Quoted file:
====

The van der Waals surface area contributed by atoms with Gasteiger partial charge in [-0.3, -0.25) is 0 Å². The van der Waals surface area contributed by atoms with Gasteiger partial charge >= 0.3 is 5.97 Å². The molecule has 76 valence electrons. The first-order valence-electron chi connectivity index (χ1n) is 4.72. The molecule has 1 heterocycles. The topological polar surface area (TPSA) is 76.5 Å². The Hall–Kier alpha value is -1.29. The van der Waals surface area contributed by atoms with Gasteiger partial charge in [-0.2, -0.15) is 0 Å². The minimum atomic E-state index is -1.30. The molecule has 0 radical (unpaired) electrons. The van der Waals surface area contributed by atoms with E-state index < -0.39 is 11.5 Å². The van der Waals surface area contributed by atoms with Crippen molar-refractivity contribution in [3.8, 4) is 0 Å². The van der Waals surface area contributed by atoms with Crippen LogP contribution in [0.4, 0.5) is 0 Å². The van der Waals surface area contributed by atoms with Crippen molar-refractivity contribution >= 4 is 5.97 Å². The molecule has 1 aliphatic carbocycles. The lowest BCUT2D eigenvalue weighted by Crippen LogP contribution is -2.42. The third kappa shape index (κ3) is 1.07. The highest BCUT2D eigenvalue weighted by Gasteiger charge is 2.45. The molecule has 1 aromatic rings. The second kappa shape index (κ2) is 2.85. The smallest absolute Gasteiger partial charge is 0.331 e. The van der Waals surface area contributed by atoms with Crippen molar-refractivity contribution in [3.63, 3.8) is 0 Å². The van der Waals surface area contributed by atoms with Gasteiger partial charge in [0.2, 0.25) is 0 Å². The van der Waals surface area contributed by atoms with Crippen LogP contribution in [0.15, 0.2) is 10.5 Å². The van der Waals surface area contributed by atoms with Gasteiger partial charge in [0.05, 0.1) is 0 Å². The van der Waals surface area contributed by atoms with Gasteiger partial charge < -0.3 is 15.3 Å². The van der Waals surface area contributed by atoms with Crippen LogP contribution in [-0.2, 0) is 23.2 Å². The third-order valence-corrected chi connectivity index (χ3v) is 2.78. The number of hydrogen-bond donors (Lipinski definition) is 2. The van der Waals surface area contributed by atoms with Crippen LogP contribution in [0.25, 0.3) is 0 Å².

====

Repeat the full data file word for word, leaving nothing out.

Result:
The van der Waals surface area contributed by atoms with Gasteiger partial charge in [-0.3, -0.25) is 0 Å². The van der Waals surface area contributed by atoms with Gasteiger partial charge >= 0.3 is 5.97 Å². The molecule has 76 valence electrons. The first-order valence-electron chi connectivity index (χ1n) is 4.72. The molecule has 1 heterocycles. The topological polar surface area (TPSA) is 76.5 Å². The Hall–Kier alpha value is -1.29. The van der Waals surface area contributed by atoms with Gasteiger partial charge in [-0.2, -0.15) is 0 Å². The minimum atomic E-state index is -1.30. The molecule has 0 radical (unpaired) electrons. The van der Waals surface area contributed by atoms with E-state index < -0.39 is 11.5 Å². The van der Waals surface area contributed by atoms with Crippen molar-refractivity contribution in [3.8, 4) is 0 Å². The van der Waals surface area contributed by atoms with Crippen LogP contribution in [0.4, 0.5) is 0 Å². The van der Waals surface area contributed by atoms with Crippen molar-refractivity contribution >= 4 is 5.97 Å². The molecule has 1 aliphatic carbocycles. The lowest BCUT2D eigenvalue weighted by Crippen LogP contribution is -2.42. The third kappa shape index (κ3) is 1.07. The highest BCUT2D eigenvalue weighted by Gasteiger charge is 2.45. The molecule has 1 aromatic rings. The second kappa shape index (κ2) is 2.85. The smallest absolute Gasteiger partial charge is 0.331 e. The van der Waals surface area contributed by atoms with Crippen molar-refractivity contribution in [3.63, 3.8) is 0 Å². The van der Waals surface area contributed by atoms with Gasteiger partial charge in [0.2, 0.25) is 0 Å². The van der Waals surface area contributed by atoms with Crippen LogP contribution in [0.15, 0.2) is 10.5 Å². The van der Waals surface area contributed by atoms with Gasteiger partial charge in [0.05, 0.1) is 0 Å². The van der Waals surface area contributed by atoms with Gasteiger partial charge < -0.3 is 15.3 Å². The van der Waals surface area contributed by atoms with Crippen LogP contribution in [-0.2, 0) is 23.2 Å². The third-order valence-corrected chi connectivity index (χ3v) is 2.78. The number of hydrogen-bond donors (Lipinski definition) is 2. The van der Waals surface area contributed by atoms with Crippen LogP contribution in [0.25, 0.3) is 0 Å².